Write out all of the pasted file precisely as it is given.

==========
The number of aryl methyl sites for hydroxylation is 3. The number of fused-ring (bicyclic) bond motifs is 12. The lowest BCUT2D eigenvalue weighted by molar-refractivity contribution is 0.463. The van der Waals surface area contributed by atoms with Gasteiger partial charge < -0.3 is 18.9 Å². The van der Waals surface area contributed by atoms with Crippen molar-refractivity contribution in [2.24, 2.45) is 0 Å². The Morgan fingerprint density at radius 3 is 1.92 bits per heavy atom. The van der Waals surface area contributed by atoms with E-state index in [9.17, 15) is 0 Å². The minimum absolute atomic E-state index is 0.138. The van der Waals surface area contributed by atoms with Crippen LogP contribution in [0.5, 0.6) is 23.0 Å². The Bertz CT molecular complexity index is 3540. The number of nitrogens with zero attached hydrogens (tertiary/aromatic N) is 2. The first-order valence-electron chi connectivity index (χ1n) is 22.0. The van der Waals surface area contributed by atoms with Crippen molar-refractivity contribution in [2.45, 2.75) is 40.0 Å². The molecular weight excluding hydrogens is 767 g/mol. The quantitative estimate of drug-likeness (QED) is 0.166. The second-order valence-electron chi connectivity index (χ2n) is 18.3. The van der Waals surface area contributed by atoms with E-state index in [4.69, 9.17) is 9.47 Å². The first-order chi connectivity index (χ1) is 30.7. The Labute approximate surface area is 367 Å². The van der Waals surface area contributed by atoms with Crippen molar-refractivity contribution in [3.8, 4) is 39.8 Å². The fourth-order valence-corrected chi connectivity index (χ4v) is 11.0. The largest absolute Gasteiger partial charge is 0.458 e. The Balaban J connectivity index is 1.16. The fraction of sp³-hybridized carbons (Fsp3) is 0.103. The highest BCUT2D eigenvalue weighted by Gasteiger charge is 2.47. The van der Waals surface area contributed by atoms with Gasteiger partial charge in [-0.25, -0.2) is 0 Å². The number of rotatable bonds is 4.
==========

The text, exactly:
The number of aryl methyl sites for hydroxylation is 3. The number of fused-ring (bicyclic) bond motifs is 12. The lowest BCUT2D eigenvalue weighted by molar-refractivity contribution is 0.463. The van der Waals surface area contributed by atoms with Gasteiger partial charge < -0.3 is 18.9 Å². The van der Waals surface area contributed by atoms with Crippen molar-refractivity contribution in [2.24, 2.45) is 0 Å². The Morgan fingerprint density at radius 3 is 1.92 bits per heavy atom. The van der Waals surface area contributed by atoms with E-state index in [9.17, 15) is 0 Å². The minimum absolute atomic E-state index is 0.138. The van der Waals surface area contributed by atoms with Crippen LogP contribution in [0.5, 0.6) is 23.0 Å². The Bertz CT molecular complexity index is 3540. The number of nitrogens with zero attached hydrogens (tertiary/aromatic N) is 2. The first-order valence-electron chi connectivity index (χ1n) is 22.0. The van der Waals surface area contributed by atoms with Crippen molar-refractivity contribution in [2.45, 2.75) is 40.0 Å². The molecular weight excluding hydrogens is 767 g/mol. The quantitative estimate of drug-likeness (QED) is 0.166. The second-order valence-electron chi connectivity index (χ2n) is 18.3. The van der Waals surface area contributed by atoms with E-state index in [4.69, 9.17) is 9.47 Å². The first-order chi connectivity index (χ1) is 30.7. The Labute approximate surface area is 367 Å². The van der Waals surface area contributed by atoms with Crippen molar-refractivity contribution in [3.8, 4) is 39.8 Å². The fourth-order valence-corrected chi connectivity index (χ4v) is 11.0. The largest absolute Gasteiger partial charge is 0.458 e. The Balaban J connectivity index is 1.16. The fraction of sp³-hybridized carbons (Fsp3) is 0.103. The highest BCUT2D eigenvalue weighted by Gasteiger charge is 2.47. The van der Waals surface area contributed by atoms with Gasteiger partial charge in [-0.25, -0.2) is 0 Å². The number of rotatable bonds is 4.